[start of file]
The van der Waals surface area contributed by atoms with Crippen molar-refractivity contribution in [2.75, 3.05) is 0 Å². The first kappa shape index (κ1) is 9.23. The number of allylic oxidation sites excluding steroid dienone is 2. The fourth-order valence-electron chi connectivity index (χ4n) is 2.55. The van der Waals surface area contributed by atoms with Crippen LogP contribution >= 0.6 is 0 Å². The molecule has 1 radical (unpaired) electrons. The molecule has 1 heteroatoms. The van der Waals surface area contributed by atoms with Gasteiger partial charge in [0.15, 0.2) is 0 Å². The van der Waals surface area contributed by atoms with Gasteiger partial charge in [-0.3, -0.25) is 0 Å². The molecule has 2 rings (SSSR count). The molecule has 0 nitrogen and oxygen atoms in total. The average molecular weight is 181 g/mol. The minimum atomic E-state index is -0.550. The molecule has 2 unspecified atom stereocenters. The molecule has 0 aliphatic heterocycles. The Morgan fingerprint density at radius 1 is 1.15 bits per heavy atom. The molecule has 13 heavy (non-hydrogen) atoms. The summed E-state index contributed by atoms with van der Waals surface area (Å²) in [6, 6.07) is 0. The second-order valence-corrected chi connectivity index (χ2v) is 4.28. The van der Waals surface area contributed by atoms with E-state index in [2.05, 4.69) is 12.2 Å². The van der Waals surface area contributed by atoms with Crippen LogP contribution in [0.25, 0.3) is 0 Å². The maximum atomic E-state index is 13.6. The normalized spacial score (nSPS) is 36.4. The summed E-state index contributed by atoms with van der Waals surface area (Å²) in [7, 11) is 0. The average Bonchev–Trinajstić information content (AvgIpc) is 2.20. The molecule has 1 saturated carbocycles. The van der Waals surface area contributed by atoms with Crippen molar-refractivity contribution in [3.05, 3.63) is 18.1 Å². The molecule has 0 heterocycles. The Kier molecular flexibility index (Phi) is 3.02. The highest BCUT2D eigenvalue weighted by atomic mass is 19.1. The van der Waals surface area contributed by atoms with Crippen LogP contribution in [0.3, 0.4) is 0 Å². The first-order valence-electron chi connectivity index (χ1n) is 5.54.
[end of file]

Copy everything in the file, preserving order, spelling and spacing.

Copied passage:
The van der Waals surface area contributed by atoms with Crippen molar-refractivity contribution in [2.75, 3.05) is 0 Å². The first kappa shape index (κ1) is 9.23. The number of allylic oxidation sites excluding steroid dienone is 2. The fourth-order valence-electron chi connectivity index (χ4n) is 2.55. The van der Waals surface area contributed by atoms with Crippen LogP contribution >= 0.6 is 0 Å². The molecule has 1 radical (unpaired) electrons. The molecule has 1 heteroatoms. The van der Waals surface area contributed by atoms with Gasteiger partial charge in [0.15, 0.2) is 0 Å². The van der Waals surface area contributed by atoms with Gasteiger partial charge in [-0.3, -0.25) is 0 Å². The molecule has 2 rings (SSSR count). The molecule has 0 nitrogen and oxygen atoms in total. The average molecular weight is 181 g/mol. The minimum atomic E-state index is -0.550. The molecule has 2 unspecified atom stereocenters. The molecule has 0 aliphatic heterocycles. The Morgan fingerprint density at radius 1 is 1.15 bits per heavy atom. The molecule has 13 heavy (non-hydrogen) atoms. The summed E-state index contributed by atoms with van der Waals surface area (Å²) in [6, 6.07) is 0. The second-order valence-corrected chi connectivity index (χ2v) is 4.28. The van der Waals surface area contributed by atoms with E-state index in [2.05, 4.69) is 12.2 Å². The van der Waals surface area contributed by atoms with Crippen LogP contribution in [0.25, 0.3) is 0 Å². The maximum atomic E-state index is 13.6. The normalized spacial score (nSPS) is 36.4. The summed E-state index contributed by atoms with van der Waals surface area (Å²) in [7, 11) is 0. The average Bonchev–Trinajstić information content (AvgIpc) is 2.20. The molecule has 1 saturated carbocycles. The van der Waals surface area contributed by atoms with Crippen molar-refractivity contribution in [3.05, 3.63) is 18.1 Å². The molecule has 0 heterocycles. The Kier molecular flexibility index (Phi) is 3.02. The highest BCUT2D eigenvalue weighted by atomic mass is 19.1. The van der Waals surface area contributed by atoms with Crippen LogP contribution in [0.3, 0.4) is 0 Å². The first-order valence-electron chi connectivity index (χ1n) is 5.54.